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Wisdom and Power in the Cross of Christ

Excerpts from The Wisdom of the Cross and the Power of the Spirit in the Corinthian Church: Grounding Pneumatic Experiences and Renewal Studies in the Cross of Christ.

Abstract: The cross of Christ crucified symbolized the central theme of Paul’s ministry. In his letter to the Corinthians, the apostle commenced his correspondence with “the message about the cross” and “power of God” (1 Cor. 1:18, NRSV). The proposal for this book utilizes the method analogia scripturae. Set within the wisdom motif of the Greco-Roman world, this study is dedicated to the examination of the apostle’s Christology in the context of 1 Cor. 1:18-25 and the Pneumatology in 1 Cor. 2:9-16 as both pericopes are juxtaposed in his epistle. Essentially, the thesis concerns the grounding of the Pneumatology of Paul with his Christology in 1 Corinthians. The Corinthian church required clarification and pastoral wisdom with their pneumatic experiences; thus, Paul recognized that a strong theology of the cross complemented their encounters with the Spirit. The question for biblical studies involves a lively tension of the Pneumatology of the Spirit with a robust Christology. Because the power of God throughout this passage has the cross as its paradigm, the structure of the paper leds to the significance of the apostle’s pneumatological contribution of the cross and Christ crucified (1 Cor. 1:18; 2:2). For this reason, a strong Christology must ground the Pneumatology of the Pauline corpus. This study in biblical literature commences a new discussion in ecumenical dialogue between pneumatic experiences in the church and christological issues in scripture.

Christology and the Cross

There is power in the cross of Christ. In this excerpt, pastor, theologian, and historian Cletus Hull introduces us to his new book, The Wisdom of the Cross and the Power of the Spirit in the Corinthian Church.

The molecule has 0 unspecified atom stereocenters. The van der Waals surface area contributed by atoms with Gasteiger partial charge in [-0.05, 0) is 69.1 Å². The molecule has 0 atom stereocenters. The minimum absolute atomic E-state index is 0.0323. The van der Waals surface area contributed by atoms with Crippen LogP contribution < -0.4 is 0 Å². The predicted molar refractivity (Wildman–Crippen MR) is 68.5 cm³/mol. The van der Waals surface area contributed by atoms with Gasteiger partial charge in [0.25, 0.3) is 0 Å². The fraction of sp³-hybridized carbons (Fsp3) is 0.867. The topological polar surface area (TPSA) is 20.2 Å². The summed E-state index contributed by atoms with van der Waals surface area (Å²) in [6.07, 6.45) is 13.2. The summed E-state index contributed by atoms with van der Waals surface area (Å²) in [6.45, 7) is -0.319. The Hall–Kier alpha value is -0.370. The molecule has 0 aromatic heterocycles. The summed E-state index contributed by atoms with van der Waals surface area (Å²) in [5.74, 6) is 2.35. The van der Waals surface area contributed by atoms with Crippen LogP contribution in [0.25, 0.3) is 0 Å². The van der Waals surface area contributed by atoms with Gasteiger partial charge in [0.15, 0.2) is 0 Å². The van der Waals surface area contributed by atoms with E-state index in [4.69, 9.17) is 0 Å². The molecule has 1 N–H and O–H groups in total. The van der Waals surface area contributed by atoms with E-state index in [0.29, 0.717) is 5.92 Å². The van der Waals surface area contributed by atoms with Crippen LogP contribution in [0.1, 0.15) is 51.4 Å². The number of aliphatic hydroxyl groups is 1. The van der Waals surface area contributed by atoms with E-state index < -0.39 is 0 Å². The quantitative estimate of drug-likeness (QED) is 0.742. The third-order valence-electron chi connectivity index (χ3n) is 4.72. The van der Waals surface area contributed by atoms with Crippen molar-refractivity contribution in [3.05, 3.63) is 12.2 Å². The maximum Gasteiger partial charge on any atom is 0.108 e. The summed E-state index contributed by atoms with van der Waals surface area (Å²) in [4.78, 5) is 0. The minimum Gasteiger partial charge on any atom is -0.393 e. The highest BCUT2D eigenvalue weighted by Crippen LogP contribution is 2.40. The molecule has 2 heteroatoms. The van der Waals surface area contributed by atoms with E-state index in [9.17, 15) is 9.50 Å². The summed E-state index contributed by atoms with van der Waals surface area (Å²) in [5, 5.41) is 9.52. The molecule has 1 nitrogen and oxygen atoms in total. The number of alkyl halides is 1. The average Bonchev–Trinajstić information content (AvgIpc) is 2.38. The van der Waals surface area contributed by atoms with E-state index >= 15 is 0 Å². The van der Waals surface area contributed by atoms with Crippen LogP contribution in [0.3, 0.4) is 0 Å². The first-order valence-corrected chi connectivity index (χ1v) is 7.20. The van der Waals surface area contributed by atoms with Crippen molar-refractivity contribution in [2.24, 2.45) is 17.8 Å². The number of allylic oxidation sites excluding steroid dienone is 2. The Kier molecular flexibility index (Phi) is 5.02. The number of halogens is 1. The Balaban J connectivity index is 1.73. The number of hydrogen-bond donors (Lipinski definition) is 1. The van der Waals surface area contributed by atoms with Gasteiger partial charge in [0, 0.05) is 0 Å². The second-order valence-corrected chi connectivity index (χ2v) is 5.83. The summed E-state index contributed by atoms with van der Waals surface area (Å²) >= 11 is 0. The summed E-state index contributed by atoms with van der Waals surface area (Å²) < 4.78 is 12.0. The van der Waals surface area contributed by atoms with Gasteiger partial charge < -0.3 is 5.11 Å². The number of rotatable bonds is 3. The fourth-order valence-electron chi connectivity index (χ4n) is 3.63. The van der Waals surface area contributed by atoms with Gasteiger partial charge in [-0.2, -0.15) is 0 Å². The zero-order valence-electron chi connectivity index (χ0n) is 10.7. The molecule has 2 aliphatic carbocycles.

The Cross Divides the Saved and Lost by God’s Power

It is the power of God that uses all that the Cross of Christ represents to separate those that are being rescued from those that are lost. This excerpt Cletus Hull’s book, The Wisdom of the Cross and the Power of the Spirit in the Corinthian Church, is an exegetical study of First Corinthians 1:18-21.

 

Healing and Salvation in the Cross of Christ

What are some of the practical implications of a theology of the cross and the Spirit in the realm of healing and ministry? This excerpt comes from the final chapter of Cletus Hull’s book, The Wisdom of the Cross and the Power of the Spirit in the Corinthian Church.

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Category: In Depth, Winter 2019

About the Author: Cletus L. Hull, III, M.Div. (Trinity Episcopal School for Ministry), D.Min. (Fuller Theological Seminary), Ph.D. (Regent University), has served as a pastor with the Christian Church (Disciples of Christ) for 32 years and psychiatric chaplain for 30 years. He teaches courses in New Testament at Biblical Life Institute in Freeport, Pennsylvania. He has researched the growing Disciples of Christ churches in Puerto Rico and has an interest in the significance of the Stone-Campbell churches in American Christianity. His article, "My Church is a Mental Hospital" appeared in the Summer 2015 issue of Healing Line. He is the author of The Wisdom of the Cross and the Power of the Spirit in the Corinthian Church: Grounding Pneumatic Experiences and Renewal Studies in the Cross of Christ (Pickwick, 2018). Twitter: @cletus_hull, Facebook, www.CletusHull.com

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